If I use a ccTLD, can I indicate my geographic location is not in that country?

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We have a vanity domain (http://ran.ge) that unfortunately isn’t one of the generic TLDs, which means we can’t set our geographic target in Webmaster Tools. Is there any way to still target our proper location?
AaronDCampbell, Phoenix, AZ

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30 thoughts on “If I use a ccTLD, can I indicate my geographic location is not in that country?”

  1. *I realised .cat is a gTLD now i played with it in wmtools. My bad.

    You can't have been trying to buy it for that long because i never got an offer from you… I can't see myself selling the coolest domain hack on the planet in a hurry though.

  2. I have fat.cat and i decided to use it for a blog food from Barcelona 🙂 – that gets mostly Russian traffic though and hardly any from Catalonia so work that one out… It's in Catalan not Russian!

    What would be the problem to enable some sort of function where i can take off the country focus in web master tools and give it a global focus? As long as the site has a version in Catalan isn't everyone happy there?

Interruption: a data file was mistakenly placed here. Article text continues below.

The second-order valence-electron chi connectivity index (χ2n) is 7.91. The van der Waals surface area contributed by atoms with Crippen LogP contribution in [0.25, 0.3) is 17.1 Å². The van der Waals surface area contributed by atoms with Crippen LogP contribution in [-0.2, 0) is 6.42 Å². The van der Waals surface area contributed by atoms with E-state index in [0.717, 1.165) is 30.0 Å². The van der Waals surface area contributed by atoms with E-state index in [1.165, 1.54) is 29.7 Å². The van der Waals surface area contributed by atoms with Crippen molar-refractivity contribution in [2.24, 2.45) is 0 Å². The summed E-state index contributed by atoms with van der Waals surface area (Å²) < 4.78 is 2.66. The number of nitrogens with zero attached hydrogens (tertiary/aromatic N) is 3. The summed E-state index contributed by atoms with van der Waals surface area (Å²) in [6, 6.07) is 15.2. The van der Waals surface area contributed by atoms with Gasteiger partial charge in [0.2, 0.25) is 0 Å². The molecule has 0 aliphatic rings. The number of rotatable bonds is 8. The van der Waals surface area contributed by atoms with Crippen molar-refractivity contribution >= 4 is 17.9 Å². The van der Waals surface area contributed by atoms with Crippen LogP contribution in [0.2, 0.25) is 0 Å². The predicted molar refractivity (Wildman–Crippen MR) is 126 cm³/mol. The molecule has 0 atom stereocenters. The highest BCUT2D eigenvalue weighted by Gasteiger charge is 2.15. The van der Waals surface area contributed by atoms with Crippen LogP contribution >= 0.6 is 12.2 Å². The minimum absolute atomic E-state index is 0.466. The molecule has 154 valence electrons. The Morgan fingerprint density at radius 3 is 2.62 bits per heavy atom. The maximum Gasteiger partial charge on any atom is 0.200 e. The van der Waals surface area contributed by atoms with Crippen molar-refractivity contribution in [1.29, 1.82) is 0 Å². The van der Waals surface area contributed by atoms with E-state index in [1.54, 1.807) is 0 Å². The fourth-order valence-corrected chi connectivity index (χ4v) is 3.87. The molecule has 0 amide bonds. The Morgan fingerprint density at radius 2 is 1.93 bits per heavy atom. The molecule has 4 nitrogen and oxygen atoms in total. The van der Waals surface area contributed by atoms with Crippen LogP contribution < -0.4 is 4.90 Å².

It's my favourite name but kinda useless unless I'm in Barcelona

  3. Hi Matt, I know your video is from Feb 2013. Google has more info as of May 2013 here:
    support.google. com /webmasters/answer/1347922

    "Google treats some ccTLDs as gTLDs, as we've found that users and webmasters frequently see these more generic than country-targeted"

    .io was on the list.

    My question is, what is the disadvantage of letting the Webmaster tell Google that a ccTLD has the USA as the target? It could be .fr .de .in, etc. Target could still be the USA.


  4. More than anything else… quality content will push you through all these weird guidelines/etc… Just make sure that you're content provides TONS OF VALUE and you'll find that none of these even matters.

  5. I dont think its fair to penalise people for use of TLD in a creative manner. And this is a penalisation in real terms (not showing up in google)